The Book gets angry at this and instead proposes this instead: love relationships and marriages should be entered into ONLY by two people who have reached the end of The Journey successfully. They should both be as balances as possible and as self-sufficient (emotionally and otherwise) as possible to create a life together. When I reflect on my marriage, this was not the case. We were two broken people coming together to love each other through it, and even if the deep feelings are there – sometimes it just isn’t enough. If I had been a complete well-balanced person, perhaps I wouldn’t have been attracted to my EH in the first place (and the reverse is true as well).

Even now I find other people’s problems irritating when it’s obvious they aren’t working on them. I have no patience for it. This process is painful and uncomfortable and requires a lot of sacrifices. I’m basically performing an autopsy on my dead marriage and also an exploratory surgery on my own psyche – without anesthesia! It’s terrible. I hate it. But I recognize that it’s completely necessary and without it I will likely experience the same level of pain in the future, and I just can’t do this again. It’s awful. I don’t know how ANYONE does this more than once.

The process itself takes a solid year, according to most sources. Some (is not many) take 1-3 years or 3-5 years. Sounds like an awful long time to wait before entering in to a really serious commitment… but on the other hand that commitment is probably doomed to fail because I am even more screwed up now than I was before and a serious committed relationship would probably just distract me from working on myself.

On the plus side, I have an amazing support system that is here for me emotionally, spiritually, and physically. On dark days where I burst into tears

-side note… I have cried more in the past six months than I have in the past six years. I mean, at least three times a week. Ridiculous.-

they are there for me and understand I need extra love and patience right now. I am so incredibly grateful that I have these people, and my therapist says that it is crucial to a faster recovery and rebuilding process. And as much as it all sucks, I really have faith in the process and believe that at the end of it I will be a superhero or something compared to what I am now, to myself. So it’s worth it.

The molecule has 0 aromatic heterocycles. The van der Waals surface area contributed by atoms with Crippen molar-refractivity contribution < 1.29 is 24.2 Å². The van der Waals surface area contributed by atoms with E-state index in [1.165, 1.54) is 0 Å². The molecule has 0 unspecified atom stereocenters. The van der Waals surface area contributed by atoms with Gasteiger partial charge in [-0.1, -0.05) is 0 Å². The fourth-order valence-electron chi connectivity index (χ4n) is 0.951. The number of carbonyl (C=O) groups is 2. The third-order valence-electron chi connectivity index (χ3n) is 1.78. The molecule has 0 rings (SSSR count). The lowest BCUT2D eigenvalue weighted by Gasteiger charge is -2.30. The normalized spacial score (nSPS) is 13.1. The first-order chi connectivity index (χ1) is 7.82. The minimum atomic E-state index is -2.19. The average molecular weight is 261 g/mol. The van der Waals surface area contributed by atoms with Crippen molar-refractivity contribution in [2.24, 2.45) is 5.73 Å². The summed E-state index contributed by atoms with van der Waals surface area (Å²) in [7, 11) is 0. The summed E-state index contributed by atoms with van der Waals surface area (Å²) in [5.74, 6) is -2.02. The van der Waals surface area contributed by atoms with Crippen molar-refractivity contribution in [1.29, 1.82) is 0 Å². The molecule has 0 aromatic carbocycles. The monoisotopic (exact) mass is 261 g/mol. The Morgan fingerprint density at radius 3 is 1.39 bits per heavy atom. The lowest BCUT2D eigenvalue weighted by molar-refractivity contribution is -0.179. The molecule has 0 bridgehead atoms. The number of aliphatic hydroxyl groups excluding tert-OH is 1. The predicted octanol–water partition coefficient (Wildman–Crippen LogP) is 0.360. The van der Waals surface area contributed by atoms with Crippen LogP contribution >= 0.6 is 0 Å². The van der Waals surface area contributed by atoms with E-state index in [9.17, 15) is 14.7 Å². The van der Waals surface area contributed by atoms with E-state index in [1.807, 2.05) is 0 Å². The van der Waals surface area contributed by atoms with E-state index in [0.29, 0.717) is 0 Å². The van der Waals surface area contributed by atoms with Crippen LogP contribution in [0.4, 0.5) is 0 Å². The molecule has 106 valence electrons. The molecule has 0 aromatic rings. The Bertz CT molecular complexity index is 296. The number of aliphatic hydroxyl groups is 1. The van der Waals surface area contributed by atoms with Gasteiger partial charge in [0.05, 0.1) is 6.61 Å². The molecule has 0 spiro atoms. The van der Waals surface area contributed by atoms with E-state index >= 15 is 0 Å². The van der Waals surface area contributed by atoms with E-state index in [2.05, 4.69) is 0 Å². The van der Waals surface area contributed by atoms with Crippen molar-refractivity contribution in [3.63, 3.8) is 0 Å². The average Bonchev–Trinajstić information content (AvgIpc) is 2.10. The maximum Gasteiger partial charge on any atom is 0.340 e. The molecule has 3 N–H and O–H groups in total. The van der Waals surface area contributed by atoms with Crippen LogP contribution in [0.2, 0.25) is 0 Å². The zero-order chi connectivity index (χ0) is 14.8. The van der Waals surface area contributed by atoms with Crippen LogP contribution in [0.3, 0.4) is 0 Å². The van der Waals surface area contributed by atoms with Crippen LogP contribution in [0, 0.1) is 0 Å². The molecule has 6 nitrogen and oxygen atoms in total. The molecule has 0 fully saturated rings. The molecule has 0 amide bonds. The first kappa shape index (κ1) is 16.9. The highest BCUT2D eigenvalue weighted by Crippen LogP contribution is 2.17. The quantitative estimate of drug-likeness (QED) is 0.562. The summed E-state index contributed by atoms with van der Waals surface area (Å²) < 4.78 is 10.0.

But man, does it suck.

One thought on “Life after Divorce

  1. I fear I wasn’t much help in the way of describing the process in its entirety. I remember that I told you how awful it was going to feel for a while and that it would eventually get better as time goes on.

    I wasn’t really euqipped to give you any sound advice (if you even wanted any in the first place) because honestly, I don’t know how I got through it. I did not have a systematic approach to my “recovery,” so to speak, and that’s probably why it took me more than a year to really get to a good place.

    Hell, it took me a year to even really get on the road to recovery.

    As you said, it’s a dark time for anyone who goes through it. When my marriage fell apart, it seemed like any potential for my soul to feel joy was completely sucked out of me. Food had no taste. The sun didn’t feel warm. Even my tears–so deeply felt that they may as well have been tears of blood–felt like they had no meaning. The pain consumed much of who I was.

    I couldn’t even find comfort in my children, because they reminded me of the fact that from that point on, I could never give them a “normal” life. I felt as though my EW robbed me of the one thing that I wanted to do for my children, which was to have them grow up in a singular family with both their parents in a loving marriage.

    My daughter will grow up like me. She’ll never even know what it’s like to see her parents together in a loving relationship. Her earliest memories will be of a split home. If she turns out anything like me, it will be hard for her to discover and understand what it means to be in a healthy marriage.

    But as time went on, I think mostly through subconscious effort, the pain started to ebb. I think I reached a point where I simply could not endure any longer under such conditions, so my psyche began to numb itself to the suffering. I know that eventually I started to consciously block it. In those inevitable moments when the blackness returns, I told myself that I had to get over it. I forced myself to block it.

    You are going to turn out better than I did. You will come to be a healthy, independent, confident woman. Unlike me, you were mature enough to admit that you couldn’t do it alone.

    Words cannot express how much joy it brings to me to see you so hopeful and to know that you’re going to come out of this alright. Your a strong person, and there is no doubt in my mind that you will one day cast aside the chains and go on to live a happy and fulfilling life.

    Thank you for sharing your experience. It makes people like us feel less alone in the world, even if we are far apart.